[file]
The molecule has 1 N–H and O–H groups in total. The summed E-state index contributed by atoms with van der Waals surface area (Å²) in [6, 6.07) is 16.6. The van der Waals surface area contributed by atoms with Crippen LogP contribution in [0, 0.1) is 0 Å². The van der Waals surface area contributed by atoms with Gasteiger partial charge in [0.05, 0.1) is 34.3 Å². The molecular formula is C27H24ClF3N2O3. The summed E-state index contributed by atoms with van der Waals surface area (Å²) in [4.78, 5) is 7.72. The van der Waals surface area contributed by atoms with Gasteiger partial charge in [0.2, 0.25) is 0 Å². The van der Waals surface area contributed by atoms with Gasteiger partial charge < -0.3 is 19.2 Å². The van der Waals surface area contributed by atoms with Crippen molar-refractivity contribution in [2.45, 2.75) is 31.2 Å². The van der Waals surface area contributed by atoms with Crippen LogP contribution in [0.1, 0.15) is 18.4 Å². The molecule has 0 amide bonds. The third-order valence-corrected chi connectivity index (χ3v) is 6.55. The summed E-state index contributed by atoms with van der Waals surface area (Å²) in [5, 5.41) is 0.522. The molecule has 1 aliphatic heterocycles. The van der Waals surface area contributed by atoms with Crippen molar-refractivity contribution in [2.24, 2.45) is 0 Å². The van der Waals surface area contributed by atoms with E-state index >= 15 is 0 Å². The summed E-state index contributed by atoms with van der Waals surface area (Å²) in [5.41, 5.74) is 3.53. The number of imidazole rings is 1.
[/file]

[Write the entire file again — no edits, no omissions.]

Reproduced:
The molecule has 1 N–H and O–H groups in total. The summed E-state index contributed by atoms with van der Waals surface area (Å²) in [6, 6.07) is 16.6. The van der Waals surface area contributed by atoms with Crippen LogP contribution in [0, 0.1) is 0 Å². The van der Waals surface area contributed by atoms with Gasteiger partial charge in [0.05, 0.1) is 34.3 Å². The molecular formula is C27H24ClF3N2O3. The summed E-state index contributed by atoms with van der Waals surface area (Å²) in [4.78, 5) is 7.72. The van der Waals surface area contributed by atoms with Gasteiger partial charge in [0.2, 0.25) is 0 Å². The van der Waals surface area contributed by atoms with Gasteiger partial charge < -0.3 is 19.2 Å². The van der Waals surface area contributed by atoms with Crippen molar-refractivity contribution in [2.45, 2.75) is 31.2 Å². The van der Waals surface area contributed by atoms with Crippen LogP contribution in [0.1, 0.15) is 18.4 Å². The molecule has 0 amide bonds. The third-order valence-corrected chi connectivity index (χ3v) is 6.55. The summed E-state index contributed by atoms with van der Waals surface area (Å²) in [5, 5.41) is 0.522. The molecule has 1 aliphatic heterocycles. The van der Waals surface area contributed by atoms with Crippen molar-refractivity contribution in [2.24, 2.45) is 0 Å². The van der Waals surface area contributed by atoms with E-state index >= 15 is 0 Å². The summed E-state index contributed by atoms with van der Waals surface area (Å²) in [5.41, 5.74) is 3.53. The number of imidazole rings is 1.